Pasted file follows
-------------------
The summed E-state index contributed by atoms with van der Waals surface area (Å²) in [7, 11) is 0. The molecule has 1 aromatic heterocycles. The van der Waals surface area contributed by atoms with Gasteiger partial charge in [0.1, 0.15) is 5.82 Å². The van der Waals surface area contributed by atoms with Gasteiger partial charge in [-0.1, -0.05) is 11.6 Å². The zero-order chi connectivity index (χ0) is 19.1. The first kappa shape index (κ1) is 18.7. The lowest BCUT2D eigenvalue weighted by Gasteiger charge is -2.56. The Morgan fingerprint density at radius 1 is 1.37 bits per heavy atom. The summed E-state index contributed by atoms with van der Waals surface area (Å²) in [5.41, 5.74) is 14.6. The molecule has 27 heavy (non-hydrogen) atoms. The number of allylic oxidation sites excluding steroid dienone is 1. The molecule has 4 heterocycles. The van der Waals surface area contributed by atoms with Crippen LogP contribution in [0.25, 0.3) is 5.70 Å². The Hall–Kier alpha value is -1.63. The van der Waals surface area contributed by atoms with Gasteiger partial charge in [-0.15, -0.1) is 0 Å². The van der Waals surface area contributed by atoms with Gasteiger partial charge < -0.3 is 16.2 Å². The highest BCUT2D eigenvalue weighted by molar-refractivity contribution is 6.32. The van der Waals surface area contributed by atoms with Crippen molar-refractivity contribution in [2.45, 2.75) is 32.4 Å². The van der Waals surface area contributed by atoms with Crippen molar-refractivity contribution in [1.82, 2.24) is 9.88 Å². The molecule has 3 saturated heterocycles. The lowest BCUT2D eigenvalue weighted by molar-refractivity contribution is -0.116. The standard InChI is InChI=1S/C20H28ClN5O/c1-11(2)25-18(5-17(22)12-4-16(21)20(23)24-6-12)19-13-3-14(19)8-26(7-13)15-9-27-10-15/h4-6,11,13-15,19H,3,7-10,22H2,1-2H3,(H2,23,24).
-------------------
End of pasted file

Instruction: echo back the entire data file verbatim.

The summed E-state index contributed by atoms with van der Waals surface area (Å²) in [7, 11) is 0. The molecule has 1 aromatic heterocycles. The van der Waals surface area contributed by atoms with Gasteiger partial charge in [0.1, 0.15) is 5.82 Å². The van der Waals surface area contributed by atoms with Gasteiger partial charge in [-0.1, -0.05) is 11.6 Å². The zero-order chi connectivity index (χ0) is 19.1. The first kappa shape index (κ1) is 18.7. The lowest BCUT2D eigenvalue weighted by Gasteiger charge is -2.56. The Morgan fingerprint density at radius 1 is 1.37 bits per heavy atom. The summed E-state index contributed by atoms with van der Waals surface area (Å²) in [5.41, 5.74) is 14.6. The molecule has 27 heavy (non-hydrogen) atoms. The number of allylic oxidation sites excluding steroid dienone is 1. The molecule has 4 heterocycles. The van der Waals surface area contributed by atoms with Crippen LogP contribution in [0.25, 0.3) is 5.70 Å². The Hall–Kier alpha value is -1.63. The van der Waals surface area contributed by atoms with Gasteiger partial charge in [-0.15, -0.1) is 0 Å². The van der Waals surface area contributed by atoms with Gasteiger partial charge < -0.3 is 16.2 Å². The highest BCUT2D eigenvalue weighted by molar-refractivity contribution is 6.32. The van der Waals surface area contributed by atoms with Crippen molar-refractivity contribution in [2.45, 2.75) is 32.4 Å². The van der Waals surface area contributed by atoms with Crippen molar-refractivity contribution in [1.82, 2.24) is 9.88 Å². The molecule has 3 saturated heterocycles. The lowest BCUT2D eigenvalue weighted by molar-refractivity contribution is -0.116. The standard InChI is InChI=1S/C20H28ClN5O/c1-11(2)25-18(5-17(22)12-4-16(21)20(23)24-6-12)19-13-3-14(19)8-26(7-13)15-9-27-10-15/h4-6,11,13-15,19H,3,7-10,22H2,1-2H3,(H2,23,24).